African Independent Congress

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African Independent Congress
PresidentMandla Galo[1]
Founded12 December 2005 (2005-12-12)
Split fromAfrican National Congress
IdeologySocial conservatism
Political positionCentre-right
National Assembly seats
2 / 400
Eastern Cape Provincial Legislature seats
0 / 63

The African Independent Congress (AIC) is a minor political party in South Africa.

Founded in Matatiele on December 12, 2005,[2] the AIC was a protest against the location of the area within the boundaries of the Eastern Cape province rather than KwaZulu-Natal as a result of the 12th Amendment of the Constitution of South Africa put forward by the ANC government. The disputed boundary change went to court; it was eventually confirmed by the 13th Amendment of the Constitution of South Africa.

The AIC won ten seats in the Matatiele municipality in the 2006 local government elections, seven in the 2011 elections, and one seat in the Eastern Cape provincial legislature in the 2009 elections.[1] In the 2014 South African general election, the AIC received 97,462 votes, 0.53% of the total, winning three seats in the National Assembly. It retained its seat in the Eastern Cape Provincial Legislature. The party did not run a candidate in seven of the nine provinces, and was thought to have only a small, regional base. Some analysts believe the party picked up mistaken votes due to its proximity on the ballot with, and close similarities to, the name and logo of the African National Congress.[3][4]

In the South African municipal elections of 2016, AIC support declined further in Matatiele, but it campaigned for the first time in many other municipalities, winning a total of 55 seats across eight of the nine provinces and 0.78% of votes.[5][6]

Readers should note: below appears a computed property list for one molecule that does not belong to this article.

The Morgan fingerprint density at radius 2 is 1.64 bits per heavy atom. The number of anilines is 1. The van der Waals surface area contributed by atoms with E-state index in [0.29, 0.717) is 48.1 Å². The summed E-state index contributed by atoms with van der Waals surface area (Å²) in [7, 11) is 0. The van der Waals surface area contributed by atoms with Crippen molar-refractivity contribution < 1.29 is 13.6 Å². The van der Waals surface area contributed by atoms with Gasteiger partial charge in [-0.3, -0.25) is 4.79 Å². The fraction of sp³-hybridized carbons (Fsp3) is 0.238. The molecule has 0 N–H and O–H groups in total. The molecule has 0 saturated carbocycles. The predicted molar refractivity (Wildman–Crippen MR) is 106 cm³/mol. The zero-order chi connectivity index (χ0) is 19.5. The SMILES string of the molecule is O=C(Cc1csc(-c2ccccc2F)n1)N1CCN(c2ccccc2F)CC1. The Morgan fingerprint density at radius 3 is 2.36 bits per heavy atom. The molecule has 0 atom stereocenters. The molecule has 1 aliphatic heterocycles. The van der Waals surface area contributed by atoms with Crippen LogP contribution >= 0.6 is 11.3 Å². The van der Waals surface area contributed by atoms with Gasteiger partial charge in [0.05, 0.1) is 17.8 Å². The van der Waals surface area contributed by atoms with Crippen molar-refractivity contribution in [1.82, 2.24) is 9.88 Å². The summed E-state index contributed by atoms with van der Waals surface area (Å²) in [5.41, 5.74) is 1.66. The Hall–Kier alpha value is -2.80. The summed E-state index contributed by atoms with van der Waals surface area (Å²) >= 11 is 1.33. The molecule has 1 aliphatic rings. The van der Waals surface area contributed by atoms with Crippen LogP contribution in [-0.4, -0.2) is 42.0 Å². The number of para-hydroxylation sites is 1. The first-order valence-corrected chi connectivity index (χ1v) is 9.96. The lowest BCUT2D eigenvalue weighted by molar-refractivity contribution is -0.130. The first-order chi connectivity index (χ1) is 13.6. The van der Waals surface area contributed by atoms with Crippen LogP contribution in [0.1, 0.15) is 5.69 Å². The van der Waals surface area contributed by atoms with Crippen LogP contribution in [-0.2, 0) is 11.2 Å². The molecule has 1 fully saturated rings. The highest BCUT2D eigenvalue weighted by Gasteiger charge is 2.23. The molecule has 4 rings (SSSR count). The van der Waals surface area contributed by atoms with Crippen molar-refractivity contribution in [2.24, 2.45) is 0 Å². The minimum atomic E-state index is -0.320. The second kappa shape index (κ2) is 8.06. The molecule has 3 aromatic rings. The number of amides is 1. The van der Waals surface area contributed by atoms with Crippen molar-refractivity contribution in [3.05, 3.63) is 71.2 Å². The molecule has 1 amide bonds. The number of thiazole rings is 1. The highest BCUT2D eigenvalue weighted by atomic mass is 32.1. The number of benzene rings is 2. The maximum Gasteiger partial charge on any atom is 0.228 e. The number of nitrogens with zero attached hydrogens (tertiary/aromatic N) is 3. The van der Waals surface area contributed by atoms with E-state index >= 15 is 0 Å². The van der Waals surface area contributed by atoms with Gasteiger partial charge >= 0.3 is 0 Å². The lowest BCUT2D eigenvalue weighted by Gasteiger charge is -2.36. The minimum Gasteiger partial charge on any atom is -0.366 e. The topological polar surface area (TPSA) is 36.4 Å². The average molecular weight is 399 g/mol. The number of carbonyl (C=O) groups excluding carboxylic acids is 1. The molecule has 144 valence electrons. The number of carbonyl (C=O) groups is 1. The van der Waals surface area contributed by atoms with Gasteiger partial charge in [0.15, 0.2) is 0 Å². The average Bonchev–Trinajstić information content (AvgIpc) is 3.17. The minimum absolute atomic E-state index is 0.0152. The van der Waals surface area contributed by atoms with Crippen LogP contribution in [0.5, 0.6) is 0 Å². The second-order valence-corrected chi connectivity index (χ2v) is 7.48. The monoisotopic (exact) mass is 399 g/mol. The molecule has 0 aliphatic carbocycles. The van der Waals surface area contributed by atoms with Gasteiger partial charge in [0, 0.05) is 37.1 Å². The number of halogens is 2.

In March 2019, in the run-up to the 2019 general election, the party's national executive was dissolved by a court ruling, the aftermath of disputes between factions supporting the party's president Mandla Galo, and deputy president Lulama Ntshayisa, over credentials for the elective congress, which took place in August 2018. The party was left with R83 in its bank account due to the legal costs, leaving its participation in the national elections in doubt.[7] In the 2019 general election, the AIC won 48,107 votes (0.28%) and two seats in the National Assembly, one fewer than in 2014; it did not win any seats in the provincial legislatures, so losing the one previously held in the Eastern Cape.

In December 2019 following instability in the Nelson Mandela Bay Metropolitan Municipality council, covering Port Elizabeth and surrounding areas, and after the deposition of mayors from the DA and UDM, Thsonono Buyeye of the AIC became acting executive mayor.

The 2021 South African municipal elections saw the AIC win 43 council seats in seven provinces (two in Matatiele) with 0.49% of the votes.[8]

Election results[edit]

National Assembly[edit]

Election Total votes Share of vote Seats +/– Government
2014 97,642 0.53%
3 / 400
in opposition
2019 48,107 0.28%
2 / 400
Decrease 1 in opposition

Provincial elections[edit]

Election[9] Eastern Cape Free State Gauteng Kwazulu-Natal Limpopo Mpumalanga North-West Northern Cape Western Cape
% Seats % Seats % Seats % Seats % Seats % Seats % Seats % Seats % Seats
2014 0.77% 1/63 0.31% 0/42
2019 0.42% 0/63 0.45% 0/30 0.21% 0/73 0.26% 0/80 0.27% 0/49 0.36% 0/30 0.46% 0/33 0.55% 0/30 0.14% 0/42

Municipal elections[edit]

Election Votes %
2016[10] 333,655 0.87%
2021[11] 146,693 0.48%


  1. ^ a b "Rise against incompetent leaders: AIC". Independent Online. Retrieved 15 July 2012.
  2. ^ SABC News Archived 2011-06-04 at the Wayback Machine 18 March 2009
  3. ^ "AIC heads for Parliament: Did voters mistake it for ANC?". City Press. 8 May 2014. Archived from the original on 11 May 2014. Retrieved 11 May 2014.
  4. ^ "We did not get ANC votes - AIC". IOL. 9 May 2014. Retrieved 11 May 2014.
  5. ^ "Party formed over municipal dispute makes inroads | the Citizen". Archived from the original on 9 September 2016. Retrieved 5 August 2016.
  6. ^ "IEC Results Dashboard". Archived from the original on 8 August 2016.
  7. ^ Cele, S’thembile (5 March 2019). "Leaderless AIC has only R3000 in the bank". CityPress. Retrieved 6 March 2019.
  8. ^ Electoral Commission of South Africa (IEC) dashboard
  9. ^ "Results Dashboard". Retrieved 11 May 2019.
  10. ^ "Results Summary - All Ballots" (PDF). Retrieved 11 August 2016.
  11. ^ "Results Summary - All Ballots" (PDF). Retrieved 26 November 2021.